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Base environmental strides recognized

Pfc. John Robbart III

Marine Corps Base Camp Pendleton

Camp Pendleton has been in full force when it comes to environmental awareness, and recently received recognition for its efforts.

Innovations to clean up contaminated water and reclaim pesticide filled soil have caught the eye of the Department of Defense, earning the base the Secretary of the Navy’s 2010 Environmental Restoration Team Award.

To make Camp Pendleton green takes a large number of individuals, but heading the team’s efforts were Tracy Sahagun, manager, Resource Conservation and Recovery Act division, assistant chief of staff, Environmental Security, Marine Corps Base Camp Pendleton, and Theresa Morley, environmental engineer and the Navy’s lead remedial project manager, Central Integrated Products Team, Navy Facilities South West.

According to the environmental award nomination document, the team’s resourcefulness, dedication and innovative thinking, during 2008 and 2009, provided for many successful accomplishments within Camp Pendleton’s Environmental Restoration Program.

Some of the innovative ideas that the Sahagun and Morley’s team have done include cleaning the base’s drinking water after it was discovered to be contaminated, and detecting the source for its contamination.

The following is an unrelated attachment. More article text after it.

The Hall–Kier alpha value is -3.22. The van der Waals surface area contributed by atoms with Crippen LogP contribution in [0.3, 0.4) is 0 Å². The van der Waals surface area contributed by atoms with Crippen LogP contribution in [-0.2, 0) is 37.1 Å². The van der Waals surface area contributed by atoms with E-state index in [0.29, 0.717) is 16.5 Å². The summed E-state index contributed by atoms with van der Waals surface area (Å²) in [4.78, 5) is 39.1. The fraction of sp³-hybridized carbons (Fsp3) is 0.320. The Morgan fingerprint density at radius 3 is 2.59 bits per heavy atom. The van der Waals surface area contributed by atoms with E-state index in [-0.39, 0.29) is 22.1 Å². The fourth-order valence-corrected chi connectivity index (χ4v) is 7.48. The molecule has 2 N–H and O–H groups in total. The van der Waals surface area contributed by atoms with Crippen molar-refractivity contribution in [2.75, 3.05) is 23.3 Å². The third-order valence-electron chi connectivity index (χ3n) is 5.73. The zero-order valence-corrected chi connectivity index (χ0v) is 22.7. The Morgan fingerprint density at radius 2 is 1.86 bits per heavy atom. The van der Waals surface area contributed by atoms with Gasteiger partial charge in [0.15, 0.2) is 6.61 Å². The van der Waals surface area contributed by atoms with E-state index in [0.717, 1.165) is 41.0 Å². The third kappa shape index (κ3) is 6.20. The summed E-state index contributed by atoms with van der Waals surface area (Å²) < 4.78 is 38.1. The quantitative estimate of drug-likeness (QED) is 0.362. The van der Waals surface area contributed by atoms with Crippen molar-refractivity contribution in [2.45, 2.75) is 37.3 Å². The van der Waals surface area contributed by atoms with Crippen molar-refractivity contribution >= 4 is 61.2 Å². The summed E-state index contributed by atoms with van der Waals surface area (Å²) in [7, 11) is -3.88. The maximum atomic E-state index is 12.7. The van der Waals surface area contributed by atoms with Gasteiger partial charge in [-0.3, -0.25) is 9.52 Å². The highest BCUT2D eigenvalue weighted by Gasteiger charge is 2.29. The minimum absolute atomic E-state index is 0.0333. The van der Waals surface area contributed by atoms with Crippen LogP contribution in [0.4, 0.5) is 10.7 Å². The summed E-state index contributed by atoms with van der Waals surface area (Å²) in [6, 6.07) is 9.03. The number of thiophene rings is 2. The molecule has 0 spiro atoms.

The nomination also states that the team also created and oversaw a study to evaluate the effectiveness of different chemical and biological methods for remediating pesticide contaminated soil. The intention was to find a method of remediating the remaining 315 acres of the agricultural fields that will be converted for housing.

The team’s willingness to leverage the tremendous resources available to them is one of the reasons the ER program at Camp Pendleton is so successful, stated Lt. Cmdr. Charles Turner, outreach officer, Office of the Deputy Assistant Secretary of the Navy, in the environmental award nomination document. Between academia, contractors and other Navy and government resources, the team was able to make remarkable progress in assessing and cleaning up sites, often at little or no cost to the program.

“The Marine Corps takes environmental protection seriously, doing our best to do cleanups smarter and better” said Sahagun, who has received the award for the fourth time. “Our function here is to make sure that the environment is safe for service members and their families.”

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